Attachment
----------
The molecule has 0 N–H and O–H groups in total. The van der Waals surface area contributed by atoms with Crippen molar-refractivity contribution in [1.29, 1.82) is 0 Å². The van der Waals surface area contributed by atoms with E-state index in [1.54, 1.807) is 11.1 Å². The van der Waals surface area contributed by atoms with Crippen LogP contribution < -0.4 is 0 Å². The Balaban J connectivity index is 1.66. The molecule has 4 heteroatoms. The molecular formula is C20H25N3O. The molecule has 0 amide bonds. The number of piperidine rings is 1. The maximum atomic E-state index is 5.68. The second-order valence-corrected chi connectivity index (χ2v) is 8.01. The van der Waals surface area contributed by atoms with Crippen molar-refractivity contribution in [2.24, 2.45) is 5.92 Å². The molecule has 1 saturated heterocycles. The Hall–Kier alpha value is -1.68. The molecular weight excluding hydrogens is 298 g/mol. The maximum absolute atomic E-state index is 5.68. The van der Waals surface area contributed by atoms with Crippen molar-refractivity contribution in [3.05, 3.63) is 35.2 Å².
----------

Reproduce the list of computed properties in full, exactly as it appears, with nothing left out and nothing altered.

The molecule has 0 N–H and O–H groups in total. The van der Waals surface area contributed by atoms with Crippen molar-refractivity contribution in [1.29, 1.82) is 0 Å². The van der Waals surface area contributed by atoms with E-state index in [1.54, 1.807) is 11.1 Å². The van der Waals surface area contributed by atoms with Crippen LogP contribution < -0.4 is 0 Å². The Balaban J connectivity index is 1.66. The molecule has 4 heteroatoms. The molecular formula is C20H25N3O. The molecule has 0 amide bonds. The number of piperidine rings is 1. The maximum atomic E-state index is 5.68. The second-order valence-corrected chi connectivity index (χ2v) is 8.01. The van der Waals surface area contributed by atoms with Crippen molar-refractivity contribution in [2.24, 2.45) is 5.92 Å². The molecule has 1 saturated heterocycles. The Hall–Kier alpha value is -1.68. The molecular weight excluding hydrogens is 298 g/mol. The maximum absolute atomic E-state index is 5.68. The van der Waals surface area contributed by atoms with Crippen molar-refractivity contribution in [3.05, 3.63) is 35.2 Å².